Delaying a project to get it done faster - The Process Improvement Collective
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Delaying a project to get it done faster

unsplash-logoPriscilla Du Preez

Delaying a project to get it done faster

The story of the hare and the tortoise always seemed so ridiculous to me, but it comes up in work and life so often. We think that rushing into getting things done will be the most efficient solution, but sometimes, to work smarter not harder means to delay. It frustrates a lot of people that we aren’t just getting on with it, until they realise that had we started half cocked, we would’ve wasted a lot of time and effort racing toward the wrong finish line.

A key part of working smarter is listening to other’s opinions. It can be a painful experience that tests one’s patience, but put your desire to race ahead on the backburner, give the person you are struggling to listen to the time to speak. You may learn something or at least have some information that you can use at a later time. Best of all though, you will have honoured someone with your attention and built trust and respect into your relationship.

The devil is in the detail and talking things through with those in the know is a necessary step to getting it right and identifying potential obstructions. Getting input from others means burying your opinions and interjections. Opinions are a position that we pull together from our experiences, feelings, knowledge and facts. They are true to you and no one else. The only way to make them true to someone else is to build upon it with more and more influences. The point of these discussions is to take on board all of the information you possibly can to develop an intelligent and considered opinion.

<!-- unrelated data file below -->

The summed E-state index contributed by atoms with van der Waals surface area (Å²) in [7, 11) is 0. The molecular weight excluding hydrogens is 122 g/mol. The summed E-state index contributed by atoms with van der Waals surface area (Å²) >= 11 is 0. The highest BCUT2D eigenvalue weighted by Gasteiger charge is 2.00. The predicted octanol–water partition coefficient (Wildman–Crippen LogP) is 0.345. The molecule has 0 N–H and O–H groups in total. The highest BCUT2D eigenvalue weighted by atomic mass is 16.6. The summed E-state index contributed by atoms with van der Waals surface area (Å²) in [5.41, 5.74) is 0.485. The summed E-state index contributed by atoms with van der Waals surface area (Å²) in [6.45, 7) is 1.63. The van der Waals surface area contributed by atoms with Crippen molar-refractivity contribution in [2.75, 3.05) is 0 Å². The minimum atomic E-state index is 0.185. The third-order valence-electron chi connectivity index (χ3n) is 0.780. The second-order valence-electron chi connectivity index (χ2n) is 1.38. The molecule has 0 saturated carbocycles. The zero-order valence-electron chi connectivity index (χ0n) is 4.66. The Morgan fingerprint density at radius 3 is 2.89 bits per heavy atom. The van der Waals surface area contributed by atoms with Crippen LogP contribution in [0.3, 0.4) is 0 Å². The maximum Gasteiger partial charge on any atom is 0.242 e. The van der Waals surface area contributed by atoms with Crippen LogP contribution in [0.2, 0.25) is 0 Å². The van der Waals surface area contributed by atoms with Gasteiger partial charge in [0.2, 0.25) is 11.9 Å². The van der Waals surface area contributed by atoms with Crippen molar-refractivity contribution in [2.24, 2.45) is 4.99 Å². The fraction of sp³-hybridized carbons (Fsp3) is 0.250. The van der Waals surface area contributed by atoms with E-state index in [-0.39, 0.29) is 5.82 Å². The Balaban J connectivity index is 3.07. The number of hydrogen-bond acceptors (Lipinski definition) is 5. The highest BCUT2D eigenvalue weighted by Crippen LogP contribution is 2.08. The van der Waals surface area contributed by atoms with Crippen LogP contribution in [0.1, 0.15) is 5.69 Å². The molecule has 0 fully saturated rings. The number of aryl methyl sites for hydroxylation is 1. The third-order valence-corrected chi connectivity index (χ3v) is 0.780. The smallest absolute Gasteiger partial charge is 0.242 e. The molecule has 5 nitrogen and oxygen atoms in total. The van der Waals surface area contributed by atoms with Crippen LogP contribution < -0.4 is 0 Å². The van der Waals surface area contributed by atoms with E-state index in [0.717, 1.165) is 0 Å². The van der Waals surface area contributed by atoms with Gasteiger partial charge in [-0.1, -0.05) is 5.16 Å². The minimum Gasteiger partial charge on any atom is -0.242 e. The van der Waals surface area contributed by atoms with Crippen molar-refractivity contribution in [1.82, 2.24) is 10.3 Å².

Controlling when to speak and when to listen needs to come from a place of kindness. The desire to have fulfilling relationships where people are welcome to express their ideas and discuss a topic rather than defend it. Resist the urge to speak. Give others a chance to finish their sentences. Write their suggestion on the whiteboard even if it doesn’t make sense to you. Broaden your options. Cast a wider net over all of the possible ideas and flashes of brilliance.

These conversations will often start off with resistance, but we need a way to deal with friction to be able to maintain a relationship with people who have differing views. Differing views don’t have to be the end of the relationship if they are treated with a level of admiration for your counterpart rather than defensiveness or contempt. When you’re about to hammer a point home, stop yourself and ask what impact is this having on my relationships and what is to be gained by expressing my opinion in this circumstance.

Accept that you will never be right again. There is never a correct opinion. There is never an unworthy contribution. Change your role to one of being supportive, collaborative, understanding and compassionate. Let go of being right and instead look toward being informed.

Embrace the cranky person in the room and ask them what they think. Go with the negative spin and the weird suggestion. Thinking outside the box means challenging sensible and popular opinions. Good ideas in theory when put into practice are suddenly not practical. Dedicate time and imagination to follow the seemingly negative viewpoint through to the end. Revelations await and best of all you will earn the trust and respect of your peers for asking, waiting and listening.



The Process Improvement Handbook contains an easy to follow 7 step process that harnesses employee knowledge and refines it to reveal management-ready improvement proposals that are relevant to objectives.